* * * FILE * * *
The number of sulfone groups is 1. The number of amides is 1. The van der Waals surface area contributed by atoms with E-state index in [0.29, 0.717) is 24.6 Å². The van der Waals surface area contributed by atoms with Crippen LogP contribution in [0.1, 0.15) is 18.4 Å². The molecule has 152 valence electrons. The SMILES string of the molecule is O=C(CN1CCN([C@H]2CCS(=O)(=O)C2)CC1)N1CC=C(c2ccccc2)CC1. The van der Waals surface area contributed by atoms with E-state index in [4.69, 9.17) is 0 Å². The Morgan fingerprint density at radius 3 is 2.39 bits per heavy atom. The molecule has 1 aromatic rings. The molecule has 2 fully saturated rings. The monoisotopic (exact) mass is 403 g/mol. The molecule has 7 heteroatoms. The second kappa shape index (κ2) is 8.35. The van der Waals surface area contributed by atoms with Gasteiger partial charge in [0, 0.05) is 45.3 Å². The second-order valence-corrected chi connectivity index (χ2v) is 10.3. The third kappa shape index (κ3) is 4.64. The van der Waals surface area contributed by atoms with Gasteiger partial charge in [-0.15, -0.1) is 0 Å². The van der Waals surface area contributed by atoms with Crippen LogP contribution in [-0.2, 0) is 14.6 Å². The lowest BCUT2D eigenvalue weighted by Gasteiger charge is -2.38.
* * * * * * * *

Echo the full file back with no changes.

The number of sulfone groups is 1. The number of amides is 1. The van der Waals surface area contributed by atoms with E-state index in [0.29, 0.717) is 24.6 Å². The van der Waals surface area contributed by atoms with Crippen LogP contribution in [0.1, 0.15) is 18.4 Å². The molecule has 152 valence electrons. The SMILES string of the molecule is O=C(CN1CCN([C@H]2CCS(=O)(=O)C2)CC1)N1CC=C(c2ccccc2)CC1. The van der Waals surface area contributed by atoms with E-state index in [4.69, 9.17) is 0 Å². The Morgan fingerprint density at radius 3 is 2.39 bits per heavy atom. The molecule has 1 aromatic rings. The molecule has 2 fully saturated rings. The monoisotopic (exact) mass is 403 g/mol. The molecule has 7 heteroatoms. The second kappa shape index (κ2) is 8.35. The van der Waals surface area contributed by atoms with Gasteiger partial charge in [0, 0.05) is 45.3 Å². The second-order valence-corrected chi connectivity index (χ2v) is 10.3. The third kappa shape index (κ3) is 4.64. The van der Waals surface area contributed by atoms with Gasteiger partial charge in [-0.15, -0.1) is 0 Å². The van der Waals surface area contributed by atoms with Crippen LogP contribution in [-0.2, 0) is 14.6 Å². The lowest BCUT2D eigenvalue weighted by Gasteiger charge is -2.38.